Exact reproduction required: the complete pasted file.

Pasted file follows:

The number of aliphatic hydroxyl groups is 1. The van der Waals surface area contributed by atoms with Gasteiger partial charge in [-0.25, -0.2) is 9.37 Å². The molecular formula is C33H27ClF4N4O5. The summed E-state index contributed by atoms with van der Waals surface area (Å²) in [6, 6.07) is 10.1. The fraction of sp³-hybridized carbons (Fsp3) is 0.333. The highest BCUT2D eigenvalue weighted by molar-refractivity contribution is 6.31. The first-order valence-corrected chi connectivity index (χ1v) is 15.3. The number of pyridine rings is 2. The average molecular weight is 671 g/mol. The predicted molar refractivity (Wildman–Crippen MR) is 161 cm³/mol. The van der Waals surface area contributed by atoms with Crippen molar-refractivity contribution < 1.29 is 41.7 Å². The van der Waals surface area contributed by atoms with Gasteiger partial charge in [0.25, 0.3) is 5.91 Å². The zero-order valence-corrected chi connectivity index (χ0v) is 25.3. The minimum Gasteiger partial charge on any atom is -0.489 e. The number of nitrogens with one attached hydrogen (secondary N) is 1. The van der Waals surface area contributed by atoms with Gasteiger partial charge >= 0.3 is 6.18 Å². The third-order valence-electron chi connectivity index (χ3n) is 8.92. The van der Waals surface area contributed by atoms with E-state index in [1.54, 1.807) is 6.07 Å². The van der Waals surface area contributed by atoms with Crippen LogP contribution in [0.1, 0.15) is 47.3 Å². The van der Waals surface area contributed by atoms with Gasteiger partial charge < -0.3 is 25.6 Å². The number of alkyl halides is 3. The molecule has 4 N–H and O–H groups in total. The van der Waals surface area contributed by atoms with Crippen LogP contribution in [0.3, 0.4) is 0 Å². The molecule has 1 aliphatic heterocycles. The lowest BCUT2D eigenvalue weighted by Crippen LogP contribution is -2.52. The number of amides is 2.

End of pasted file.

The number of aliphatic hydroxyl groups is 1. The van der Waals surface area contributed by atoms with Gasteiger partial charge in [-0.25, -0.2) is 9.37 Å². The molecular formula is C33H27ClF4N4O5. The summed E-state index contributed by atoms with van der Waals surface area (Å²) in [6, 6.07) is 10.1. The fraction of sp³-hybridized carbons (Fsp3) is 0.333. The highest BCUT2D eigenvalue weighted by molar-refractivity contribution is 6.31. The first-order valence-corrected chi connectivity index (χ1v) is 15.3. The number of pyridine rings is 2. The average molecular weight is 671 g/mol. The predicted molar refractivity (Wildman–Crippen MR) is 161 cm³/mol. The van der Waals surface area contributed by atoms with Crippen molar-refractivity contribution < 1.29 is 41.7 Å². The van der Waals surface area contributed by atoms with Gasteiger partial charge in [0.25, 0.3) is 5.91 Å². The zero-order valence-corrected chi connectivity index (χ0v) is 25.3. The minimum Gasteiger partial charge on any atom is -0.489 e. The number of nitrogens with one attached hydrogen (secondary N) is 1. The van der Waals surface area contributed by atoms with Gasteiger partial charge >= 0.3 is 6.18 Å². The third-order valence-electron chi connectivity index (χ3n) is 8.92. The van der Waals surface area contributed by atoms with E-state index in [1.54, 1.807) is 6.07 Å². The van der Waals surface area contributed by atoms with Crippen LogP contribution in [0.1, 0.15) is 47.3 Å². The van der Waals surface area contributed by atoms with Gasteiger partial charge < -0.3 is 25.6 Å². The number of alkyl halides is 3. The molecule has 4 N–H and O–H groups in total. The van der Waals surface area contributed by atoms with Crippen LogP contribution in [0.3, 0.4) is 0 Å². The molecule has 1 aliphatic heterocycles. The lowest BCUT2D eigenvalue weighted by Crippen LogP contribution is -2.52. The number of amides is 2.